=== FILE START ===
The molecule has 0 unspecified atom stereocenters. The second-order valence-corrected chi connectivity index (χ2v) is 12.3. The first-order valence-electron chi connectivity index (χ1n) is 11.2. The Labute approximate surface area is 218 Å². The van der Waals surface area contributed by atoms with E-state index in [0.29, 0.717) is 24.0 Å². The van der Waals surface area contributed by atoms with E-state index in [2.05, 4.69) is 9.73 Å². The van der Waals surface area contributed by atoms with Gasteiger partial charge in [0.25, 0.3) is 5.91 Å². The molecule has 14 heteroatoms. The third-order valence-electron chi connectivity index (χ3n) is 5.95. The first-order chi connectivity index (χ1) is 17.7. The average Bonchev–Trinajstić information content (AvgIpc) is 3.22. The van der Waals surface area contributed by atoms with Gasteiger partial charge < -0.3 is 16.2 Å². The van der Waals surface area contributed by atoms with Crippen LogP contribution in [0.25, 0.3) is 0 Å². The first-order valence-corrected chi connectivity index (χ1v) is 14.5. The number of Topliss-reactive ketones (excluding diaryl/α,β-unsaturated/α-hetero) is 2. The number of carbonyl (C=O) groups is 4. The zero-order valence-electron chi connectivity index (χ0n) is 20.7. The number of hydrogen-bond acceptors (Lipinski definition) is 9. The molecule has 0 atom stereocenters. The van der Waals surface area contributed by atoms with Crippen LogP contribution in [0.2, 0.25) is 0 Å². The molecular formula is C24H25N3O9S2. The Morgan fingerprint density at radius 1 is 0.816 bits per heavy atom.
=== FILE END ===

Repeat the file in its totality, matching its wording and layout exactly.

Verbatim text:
The molecule has 0 unspecified atom stereocenters. The second-order valence-corrected chi connectivity index (χ2v) is 12.3. The first-order valence-electron chi connectivity index (χ1n) is 11.2. The Labute approximate surface area is 218 Å². The van der Waals surface area contributed by atoms with E-state index in [0.29, 0.717) is 24.0 Å². The van der Waals surface area contributed by atoms with E-state index in [2.05, 4.69) is 9.73 Å². The van der Waals surface area contributed by atoms with Gasteiger partial charge in [0.25, 0.3) is 5.91 Å². The molecule has 14 heteroatoms. The third-order valence-electron chi connectivity index (χ3n) is 5.95. The first-order chi connectivity index (χ1) is 17.7. The average Bonchev–Trinajstić information content (AvgIpc) is 3.22. The van der Waals surface area contributed by atoms with Gasteiger partial charge < -0.3 is 16.2 Å². The van der Waals surface area contributed by atoms with Crippen LogP contribution in [0.25, 0.3) is 0 Å². The first-order valence-corrected chi connectivity index (χ1v) is 14.5. The number of Topliss-reactive ketones (excluding diaryl/α,β-unsaturated/α-hetero) is 2. The number of carbonyl (C=O) groups is 4. The zero-order valence-electron chi connectivity index (χ0n) is 20.7. The number of hydrogen-bond acceptors (Lipinski definition) is 9. The molecule has 0 atom stereocenters. The van der Waals surface area contributed by atoms with Crippen LogP contribution in [0.2, 0.25) is 0 Å². The molecular formula is C24H25N3O9S2. The Morgan fingerprint density at radius 1 is 0.816 bits per heavy atom.